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Returning to Earth From Heaven’s Gate

ASSOCIATED PRESS

After three years of regimented life within the Heaven’s Gate cult, Rio DiAngelo walked away in 1997 because of a “disturbing” feeling that he needed to escape.

One month later, he received a message from Heaven’s Gate members that drew him back to the group’s rented hilltop mansion in Rancho Santa Fe. On March 26, 1997, DiAngelo uncovered the worst mass suicide on U.S. soil.

Five years later, DiAngelo is keeping the faith he shared with 39 men and women who believed they were shedding their earthly “containers” to catch a ride on a spaceship trailing the Hale-Bopp Comet.

“I’m really the only one left,” said DiAngelo, 48, of Los Angeles.

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The group’s possessions have been auctioned off. The 9,000-square-foot mansion in one of San Diego’s northern neighborhoods was sold for a fraction of its value and the street where it stands has been renamed. But five years later, DiAngelo, or “Neody” as he was known in the group, still sees himself as its messenger.

Interviews with news organizations five years ago left DiAngelo angry at the media, but he reluctantly agreed to a phone interview recently.

Now a freelance designer who makes ergonomic items, DiAngelo is applying all he learned from Heaven’s Gate to his earthly life and, at the same time, cashing in on it. DiAngelo is auctioning off the cult’s van on eBay to mark the anniversary of the mass-suicide.

The androgynous-looking men and women of Heaven’s Gate downed a lethal concoction of pudding or applesauce spiked with vodka and barbiturates. They sealed their fate by placing plastic bags over their heads.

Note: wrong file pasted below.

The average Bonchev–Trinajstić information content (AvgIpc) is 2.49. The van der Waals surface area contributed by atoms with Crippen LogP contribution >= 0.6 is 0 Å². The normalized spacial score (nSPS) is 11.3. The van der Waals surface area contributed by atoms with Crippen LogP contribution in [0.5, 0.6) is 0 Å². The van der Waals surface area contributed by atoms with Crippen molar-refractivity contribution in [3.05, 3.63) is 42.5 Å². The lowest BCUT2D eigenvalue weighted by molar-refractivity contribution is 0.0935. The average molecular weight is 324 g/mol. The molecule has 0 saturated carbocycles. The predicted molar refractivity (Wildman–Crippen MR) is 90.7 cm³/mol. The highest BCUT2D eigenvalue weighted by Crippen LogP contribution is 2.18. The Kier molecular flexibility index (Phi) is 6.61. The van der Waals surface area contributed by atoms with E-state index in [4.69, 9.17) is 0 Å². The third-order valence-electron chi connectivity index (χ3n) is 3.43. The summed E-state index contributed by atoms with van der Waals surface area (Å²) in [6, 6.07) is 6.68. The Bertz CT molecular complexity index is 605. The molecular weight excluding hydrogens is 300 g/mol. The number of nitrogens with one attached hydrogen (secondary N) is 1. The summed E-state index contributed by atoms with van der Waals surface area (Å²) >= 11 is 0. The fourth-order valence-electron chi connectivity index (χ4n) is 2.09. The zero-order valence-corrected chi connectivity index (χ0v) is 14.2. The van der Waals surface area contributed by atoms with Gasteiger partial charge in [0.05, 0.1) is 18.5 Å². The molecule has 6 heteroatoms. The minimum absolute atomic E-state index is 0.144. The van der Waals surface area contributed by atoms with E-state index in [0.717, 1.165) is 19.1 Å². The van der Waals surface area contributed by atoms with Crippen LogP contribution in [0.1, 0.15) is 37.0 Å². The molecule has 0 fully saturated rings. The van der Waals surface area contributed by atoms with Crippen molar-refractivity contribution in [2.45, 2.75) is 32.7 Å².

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Clad in black outfits with “Away Team” patches and Nike tennis shoes with their trademark comet-like swoosh, each packed a small bag and carried identification, $5 and money for their journey toward what they believed was a “level beyond human.”

Two other cultists later followed with similar suicides.

“They weren’t trying to kill themselves because of a crazy idea, although some people saw it as a crazy idea,” he said. “It really is an advanced level of being.”

Cult leader Marshall Applewhite reportedly checked into a mental hospital in the 1970s and asked to be cured of his homosexuality. But DiAngelo says the leader, known as “Do” in the group, answered the questions he spent years asking. He says Applewhite truly was from another planet and taught DiAngelo to be more aware, honest and sensitive to the world around him: in short, a better person.

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“What I’ve gained from this group is phenomenal,” he said. “If he is just a gay music teacher from Texas, how he could teach all these advanced ways of being that really work?”

At the same time, DiAngelo is not sentimental about the past. The former cult member has spent the last five years relearning the way of the world “like a born-again virgin.” And now he’s cashing in.

DiAngelo is asking a minimum of $39,000 for a 1992 Ford van, with 185,000 miles on the odometer, that members of Heaven’s Gate once used for road trips to SeaWorld and Las Vegas.

“It’s just a piece of machinery,” he said.

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His life today is far from his days in Heaven’s Gate, where members watched selected TV programs in assigned seats and wrote the “individual needs department” when they ran out of deodorant.

He earns his living working for various companies in the nation’s second-biggest city, slogging his way through daily traffic jams.

“Here I am a slave to commerce like everybody else,” he said.

He no longer refers to his body in the third-person as “my vehicle” or “this vessel,” as he did five years ago. He has reestablished contact with his 19-year-old son, a college student living in Orange County, and the two now have regular contact, DiAngelo said.

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And in an example of his newfound wisdom, DiAngelo said a tabloid offered him $1 million for exclusive rights to his story five years ago, but he refused, preferring to preserve the dignity of his departed friends. Today, he says, he’d take the money.


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